Apple CEO Tim Cook was facing a Congressional panel today with tough questions about the way the company has organized itself in an effort to lower its tax burden. But at the end of the questioning, John McCain had something else on his mind. That, friends, is what we call a softball.
The quintessential question of our time.
Edward Kleinbard, a law professor at USC speaking to NYT about Apple’s overseas tax situation — or lack thereof.
One potentially good thing out of all this, Tim Cook will address it directly tomorrow in front of the Senate:
Mr. Cook is expected to emphasize that Apple is most likely “the largest corporate income tax payer in the U.S., having paid nearly $6 billion in taxes to the U.S. Treasury” in the last fiscal year. “Apple does not use tax gimmicks,” Mr. Cook is expected to testify.
He is expected to seek to rebut the Congressional findings by arguing that some of Apple’s largest subsidiaries do not reduce Apple’s tax liability, and to argue in support of a sweeping overhaul of the United States corporate tax code – in particular, lowering rates on companies moving foreign overseas earnings back to the United States. Apple currently assigns more than $100 billion to offshore subsidiaries.
I figured this would lead to a change in tax policy. Now I’m sure of it.
I’ve fixed Nick Wingfield’s headline for The New York Times.
The main problem is that if you had written this post on September 19, 2012, the story would have been that Apple’s stock is up roughly $320 a share — nearly 100 percent — since the day Tim Cook took over as CEO.
Under Ballmer, Microsoft’s stock price has never been higher than when he took over. That was January of 2000 and the stock was around $100 a share. The closest the stock has come to that again under Ballmer was around $50 a share, leading up to the stock split in 2003. Since then, the stock has basically hovered in the $20s a share range for a decade.
In other words, when you point out that Cook’s tenure has seen a collapse of Apple’s stock price, it’s silly not to mention that it was a fall from the unbelievable highs that he also presided over. With Ballmer, he’s presided over a loss of the market value that was run up by his predecessor, Bill Gates.
Anyway, I actually agree with the sub-point — that a stock price is often not as closely tied to financial performance as one might imagine. That has been made very clear with Apple. Instead, it’s largely a game about trying to predict the future. And some now feel that Apple’s future is as bleak as the future people have been predicting for Microsoft for the last 10 years (myself included).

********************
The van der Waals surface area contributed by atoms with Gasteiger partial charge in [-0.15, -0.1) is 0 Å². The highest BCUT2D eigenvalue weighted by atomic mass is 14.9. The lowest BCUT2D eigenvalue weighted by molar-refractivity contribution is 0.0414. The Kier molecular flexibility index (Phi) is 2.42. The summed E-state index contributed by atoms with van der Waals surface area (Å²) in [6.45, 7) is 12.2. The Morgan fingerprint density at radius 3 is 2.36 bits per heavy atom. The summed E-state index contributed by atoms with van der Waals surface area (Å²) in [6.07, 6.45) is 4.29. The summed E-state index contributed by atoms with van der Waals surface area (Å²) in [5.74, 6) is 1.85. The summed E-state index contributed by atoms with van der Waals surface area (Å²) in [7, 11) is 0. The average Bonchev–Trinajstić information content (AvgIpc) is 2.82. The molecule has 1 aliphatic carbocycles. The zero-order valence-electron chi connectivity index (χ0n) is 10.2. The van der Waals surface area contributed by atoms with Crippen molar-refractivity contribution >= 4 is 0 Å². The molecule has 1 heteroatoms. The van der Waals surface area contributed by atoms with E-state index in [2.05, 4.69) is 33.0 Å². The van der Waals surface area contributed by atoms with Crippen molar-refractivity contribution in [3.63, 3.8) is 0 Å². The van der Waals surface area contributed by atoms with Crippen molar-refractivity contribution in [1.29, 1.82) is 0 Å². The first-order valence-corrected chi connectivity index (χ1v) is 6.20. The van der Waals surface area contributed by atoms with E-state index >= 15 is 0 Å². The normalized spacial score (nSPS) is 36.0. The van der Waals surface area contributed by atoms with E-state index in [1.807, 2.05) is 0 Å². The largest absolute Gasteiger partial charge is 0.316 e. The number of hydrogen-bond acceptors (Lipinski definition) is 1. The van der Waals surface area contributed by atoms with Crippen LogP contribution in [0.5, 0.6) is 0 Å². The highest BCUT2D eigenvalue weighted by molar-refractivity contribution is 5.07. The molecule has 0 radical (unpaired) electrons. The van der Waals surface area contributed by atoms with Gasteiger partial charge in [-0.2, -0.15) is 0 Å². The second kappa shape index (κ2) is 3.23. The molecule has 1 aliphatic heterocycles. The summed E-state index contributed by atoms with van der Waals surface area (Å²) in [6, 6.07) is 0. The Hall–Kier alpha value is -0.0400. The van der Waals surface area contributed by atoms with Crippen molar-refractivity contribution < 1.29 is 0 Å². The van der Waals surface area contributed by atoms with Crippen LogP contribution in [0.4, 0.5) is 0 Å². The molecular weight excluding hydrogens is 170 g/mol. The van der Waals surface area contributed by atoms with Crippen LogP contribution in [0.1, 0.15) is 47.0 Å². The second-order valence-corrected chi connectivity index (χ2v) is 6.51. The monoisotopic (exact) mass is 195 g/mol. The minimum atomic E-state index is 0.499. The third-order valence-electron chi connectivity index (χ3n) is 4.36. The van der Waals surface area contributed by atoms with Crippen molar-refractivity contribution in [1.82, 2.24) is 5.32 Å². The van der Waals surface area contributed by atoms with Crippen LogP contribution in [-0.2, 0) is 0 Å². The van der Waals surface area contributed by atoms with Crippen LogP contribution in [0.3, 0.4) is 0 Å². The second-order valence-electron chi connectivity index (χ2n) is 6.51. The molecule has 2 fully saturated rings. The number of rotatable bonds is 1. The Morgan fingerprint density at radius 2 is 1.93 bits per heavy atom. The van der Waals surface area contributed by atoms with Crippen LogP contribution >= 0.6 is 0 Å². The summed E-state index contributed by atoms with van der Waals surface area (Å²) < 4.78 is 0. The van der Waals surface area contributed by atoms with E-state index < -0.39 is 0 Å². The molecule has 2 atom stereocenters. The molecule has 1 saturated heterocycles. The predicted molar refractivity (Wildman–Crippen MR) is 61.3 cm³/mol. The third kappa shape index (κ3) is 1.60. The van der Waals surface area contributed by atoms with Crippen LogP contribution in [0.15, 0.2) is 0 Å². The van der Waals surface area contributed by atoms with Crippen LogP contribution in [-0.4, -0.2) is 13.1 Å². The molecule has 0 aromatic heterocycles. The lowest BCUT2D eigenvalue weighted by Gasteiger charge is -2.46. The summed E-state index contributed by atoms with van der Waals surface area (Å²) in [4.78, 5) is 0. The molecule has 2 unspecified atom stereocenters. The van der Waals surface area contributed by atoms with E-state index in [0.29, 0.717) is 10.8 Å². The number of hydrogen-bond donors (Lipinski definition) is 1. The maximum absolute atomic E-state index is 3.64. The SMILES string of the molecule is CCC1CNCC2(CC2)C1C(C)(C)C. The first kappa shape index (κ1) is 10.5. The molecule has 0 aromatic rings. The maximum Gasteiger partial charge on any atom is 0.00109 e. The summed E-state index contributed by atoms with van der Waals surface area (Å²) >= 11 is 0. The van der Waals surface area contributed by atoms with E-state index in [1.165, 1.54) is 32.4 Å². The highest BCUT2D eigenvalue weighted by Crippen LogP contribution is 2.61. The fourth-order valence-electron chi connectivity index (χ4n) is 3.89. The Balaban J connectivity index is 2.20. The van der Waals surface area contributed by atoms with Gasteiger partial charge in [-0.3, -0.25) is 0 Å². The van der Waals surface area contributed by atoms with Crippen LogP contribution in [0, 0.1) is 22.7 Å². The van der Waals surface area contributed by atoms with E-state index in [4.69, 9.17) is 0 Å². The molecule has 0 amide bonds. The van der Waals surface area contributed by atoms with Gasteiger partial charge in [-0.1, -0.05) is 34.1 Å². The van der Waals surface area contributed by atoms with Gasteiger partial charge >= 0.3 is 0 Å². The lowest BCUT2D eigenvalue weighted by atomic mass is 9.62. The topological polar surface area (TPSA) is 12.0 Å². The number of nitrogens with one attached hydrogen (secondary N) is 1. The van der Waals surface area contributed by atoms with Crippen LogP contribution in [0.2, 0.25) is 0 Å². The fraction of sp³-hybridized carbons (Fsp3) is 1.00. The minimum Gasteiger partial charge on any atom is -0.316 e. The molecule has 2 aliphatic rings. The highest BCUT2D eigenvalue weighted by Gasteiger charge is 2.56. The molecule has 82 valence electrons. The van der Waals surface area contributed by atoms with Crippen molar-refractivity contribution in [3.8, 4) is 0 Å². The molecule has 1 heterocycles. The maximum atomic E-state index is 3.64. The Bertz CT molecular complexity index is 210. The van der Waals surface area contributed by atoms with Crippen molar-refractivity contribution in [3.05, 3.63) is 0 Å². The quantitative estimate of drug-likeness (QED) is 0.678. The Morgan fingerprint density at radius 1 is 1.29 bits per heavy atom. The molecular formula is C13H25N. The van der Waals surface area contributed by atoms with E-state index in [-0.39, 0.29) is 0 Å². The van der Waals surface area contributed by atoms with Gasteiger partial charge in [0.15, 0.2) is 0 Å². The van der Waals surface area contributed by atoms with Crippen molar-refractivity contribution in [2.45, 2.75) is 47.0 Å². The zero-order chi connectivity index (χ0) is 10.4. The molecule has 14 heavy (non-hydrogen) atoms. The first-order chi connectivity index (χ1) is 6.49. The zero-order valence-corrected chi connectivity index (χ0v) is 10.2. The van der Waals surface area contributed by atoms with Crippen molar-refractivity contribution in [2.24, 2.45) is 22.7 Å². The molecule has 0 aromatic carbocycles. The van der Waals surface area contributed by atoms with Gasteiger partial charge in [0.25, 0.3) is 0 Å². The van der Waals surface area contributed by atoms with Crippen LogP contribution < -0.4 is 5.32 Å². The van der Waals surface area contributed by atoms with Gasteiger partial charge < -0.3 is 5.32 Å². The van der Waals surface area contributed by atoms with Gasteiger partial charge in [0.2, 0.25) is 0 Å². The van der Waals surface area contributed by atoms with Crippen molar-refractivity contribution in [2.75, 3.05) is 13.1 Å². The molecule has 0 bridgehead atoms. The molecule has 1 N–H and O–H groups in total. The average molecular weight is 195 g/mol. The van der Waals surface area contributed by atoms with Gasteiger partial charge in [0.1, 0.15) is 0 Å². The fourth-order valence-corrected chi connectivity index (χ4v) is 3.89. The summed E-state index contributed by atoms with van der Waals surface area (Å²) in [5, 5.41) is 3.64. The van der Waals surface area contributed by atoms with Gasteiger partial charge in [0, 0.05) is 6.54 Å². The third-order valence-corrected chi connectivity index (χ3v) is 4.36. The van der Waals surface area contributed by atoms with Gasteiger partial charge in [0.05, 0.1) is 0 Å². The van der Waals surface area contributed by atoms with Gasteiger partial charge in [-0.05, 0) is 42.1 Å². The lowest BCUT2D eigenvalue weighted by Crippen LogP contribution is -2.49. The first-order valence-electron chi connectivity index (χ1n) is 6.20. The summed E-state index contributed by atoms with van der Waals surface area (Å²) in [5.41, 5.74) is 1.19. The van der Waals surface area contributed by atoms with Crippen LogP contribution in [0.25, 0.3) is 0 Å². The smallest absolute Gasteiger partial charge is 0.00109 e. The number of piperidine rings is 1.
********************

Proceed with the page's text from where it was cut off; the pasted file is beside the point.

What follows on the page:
But Apple’s stock crash has a different feel, in my opinion. It feels like hedge funds and other large entities are playing a different game with the most valuable company in the world. And the people who don’t realize that are on the losing side of that game, and will remain there.
John Cassidy for The New Yorker:
During the past year alone, as Cook pointed out today, its revenues have risen by forty-eight billion dollars—more than those of Google, Microsoft, Dell, Hewlett-Packard, and Nokia combined.
You might think that would be enough to satisfy the velociraptors on Wall Street, but you would be wrong.
The entire piece is worth the read.
Speaking of the Goldman conference this morning, there was another nugget of information. Matthew Panzarino of The Next Web:
Apple CEO Tim Cook today announced that Apple had paid out $8B to developers, a number that displays an increase of $1B since the last time numbers were announced on January 13th. That displays a massive increase in acceleration for developer payouts.
That’s an insane increase in such a short amount of time. I wonder why.
Has Google ever announced this number for Android? It seems like a smart metric to play up if you want developers to focus on your platform…
Tim Cook, speaking at the Goldman Sachs investor conference this morning. He’s obviously referring to the lawsuit being filed by hedge fund manager David Einhorn.
What Tim Cook reportedly said to employees at the latest Apple Town Hall event this past week.
“The most important thing to Apple is to make the best products in the world that enrich customers’ lives. That’s our high order bit. That means that we aren’t interested in revenue for revenue’s sake. We can put the Apple brand on a lot of things and sell a lot more stuff, but that’s not what we’re here for. We want to make only the best products.”
Tim Cook, to NBC News’ Brian Williams.
Yeah, that’s about as close to a confirmation of the project as you’re going to get out of Apple…
“A lot of companies have innovation departments, and this is always a sign that something is wrong when you have a VP of innovation or something. You know, put a for-sale sign on the door.”
Tim Cook on why the deep bonds that customers form with Apple products matters — again from his great BloombergBusinessweek interview. You’ll note that Cook worked at Compaq immediately before joining Apple.
Tim Cook on what becoming the permanent CEO of Apple has been like. Definitely read the entire excellent, lengthy interview by BloombergBusinessweek’s Josh Tyrangiel.